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Existential Philosophy and the Promise of Education

Learning from Myths and Metaphors

Mordechai Gordon

Myths and metaphors share not only an ability to call our attention to aspects of our world of which we were previously unaware, but also a propensity toward symbolic meanings and interpretations. In Existential Philosophy and the Promise of Education: Learning from Myths and Metaphors, Professor Gordon draws on some well-known myths and metaphors of various Existentialist thinkers and writers as a lens and an interpretative framework with which to explore a variety of issues in philosophy of education. His book argues that symbolic or metaphorical interpretations can offer us representations of problems in education that go beyond what we can gain when we consider them only in their literal sense. Existential Philosophy and the Promise of Education is an excellent classroom text for a variety of foundations courses, including the Philosophy of Education.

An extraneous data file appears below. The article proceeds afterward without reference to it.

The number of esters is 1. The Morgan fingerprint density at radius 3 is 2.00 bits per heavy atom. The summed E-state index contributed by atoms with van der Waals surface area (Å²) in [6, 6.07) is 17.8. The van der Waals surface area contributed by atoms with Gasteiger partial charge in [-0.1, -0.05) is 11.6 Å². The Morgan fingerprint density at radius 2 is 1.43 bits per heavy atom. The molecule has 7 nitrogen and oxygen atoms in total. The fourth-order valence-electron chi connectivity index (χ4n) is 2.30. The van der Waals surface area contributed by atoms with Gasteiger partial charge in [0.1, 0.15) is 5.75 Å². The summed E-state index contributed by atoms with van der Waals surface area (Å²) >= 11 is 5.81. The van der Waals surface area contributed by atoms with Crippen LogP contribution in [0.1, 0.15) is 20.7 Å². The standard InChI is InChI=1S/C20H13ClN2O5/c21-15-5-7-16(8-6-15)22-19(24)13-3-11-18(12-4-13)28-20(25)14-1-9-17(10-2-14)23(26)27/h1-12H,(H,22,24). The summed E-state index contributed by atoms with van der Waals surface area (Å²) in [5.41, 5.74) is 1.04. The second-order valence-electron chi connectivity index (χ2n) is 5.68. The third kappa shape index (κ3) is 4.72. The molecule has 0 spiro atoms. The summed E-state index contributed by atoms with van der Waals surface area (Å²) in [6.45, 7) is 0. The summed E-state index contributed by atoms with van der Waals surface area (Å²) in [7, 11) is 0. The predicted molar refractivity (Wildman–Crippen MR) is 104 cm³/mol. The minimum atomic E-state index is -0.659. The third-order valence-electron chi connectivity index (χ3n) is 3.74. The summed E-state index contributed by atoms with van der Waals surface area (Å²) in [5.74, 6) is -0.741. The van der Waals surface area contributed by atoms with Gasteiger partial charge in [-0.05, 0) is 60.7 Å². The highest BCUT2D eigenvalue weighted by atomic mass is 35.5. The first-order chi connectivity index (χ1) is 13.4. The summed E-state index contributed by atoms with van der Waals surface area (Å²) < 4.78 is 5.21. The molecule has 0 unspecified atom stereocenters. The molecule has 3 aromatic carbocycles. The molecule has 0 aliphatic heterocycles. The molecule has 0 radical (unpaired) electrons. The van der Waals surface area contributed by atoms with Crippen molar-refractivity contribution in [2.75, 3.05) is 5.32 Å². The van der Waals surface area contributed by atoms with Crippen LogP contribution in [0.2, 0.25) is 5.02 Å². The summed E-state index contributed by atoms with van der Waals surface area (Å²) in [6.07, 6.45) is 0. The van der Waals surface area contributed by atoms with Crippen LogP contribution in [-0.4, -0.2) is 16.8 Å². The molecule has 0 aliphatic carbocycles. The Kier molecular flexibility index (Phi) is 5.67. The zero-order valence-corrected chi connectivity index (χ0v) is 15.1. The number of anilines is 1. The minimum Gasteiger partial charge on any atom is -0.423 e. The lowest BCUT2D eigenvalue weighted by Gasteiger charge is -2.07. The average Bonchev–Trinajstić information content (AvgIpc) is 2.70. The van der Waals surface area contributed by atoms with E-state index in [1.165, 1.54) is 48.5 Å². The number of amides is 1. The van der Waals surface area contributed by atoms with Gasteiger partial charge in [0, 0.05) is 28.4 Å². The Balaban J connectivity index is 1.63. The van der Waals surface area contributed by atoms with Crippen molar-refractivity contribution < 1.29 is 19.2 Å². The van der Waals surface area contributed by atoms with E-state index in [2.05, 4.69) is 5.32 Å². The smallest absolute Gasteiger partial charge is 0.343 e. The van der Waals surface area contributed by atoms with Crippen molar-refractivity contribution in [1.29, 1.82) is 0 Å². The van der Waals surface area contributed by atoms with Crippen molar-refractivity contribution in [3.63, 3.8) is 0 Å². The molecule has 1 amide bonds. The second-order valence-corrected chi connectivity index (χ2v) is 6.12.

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Chapter 7. Hannah Arendt’s Concept of the ‘Banality of Evil’: On Thoughtlessness in Education

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HANNAH ARENDT’S CONCEPT OF THE ‘BANALITY OF EVIL’: ON THOUGHTLESSNESS IN EDUCATION1

Introduction

In coining the concept the “banality of evil,”2 Hannah Arendt pointed to a phenomenon unique to twentieth century political life, and especially to totalitarian regimes. She thus challenged political thinkers to reflect on the significance of this concept even though she never fully developed a theory of evil. In describing this phenomenon, Arendt insisted that banal individuals, whom she described as thoughtless and “remote from reality,” can commit crimes on a mass scale without even realizing that they are doing wrong: “That such remoteness from reality and such thoughtlessness [as discovered in Eichmann] can wreak more havoc than all the evil instincts taken together which, perhaps, are inherent in man—that was, in fact, the lesson one could learn in Jerusalem.”3

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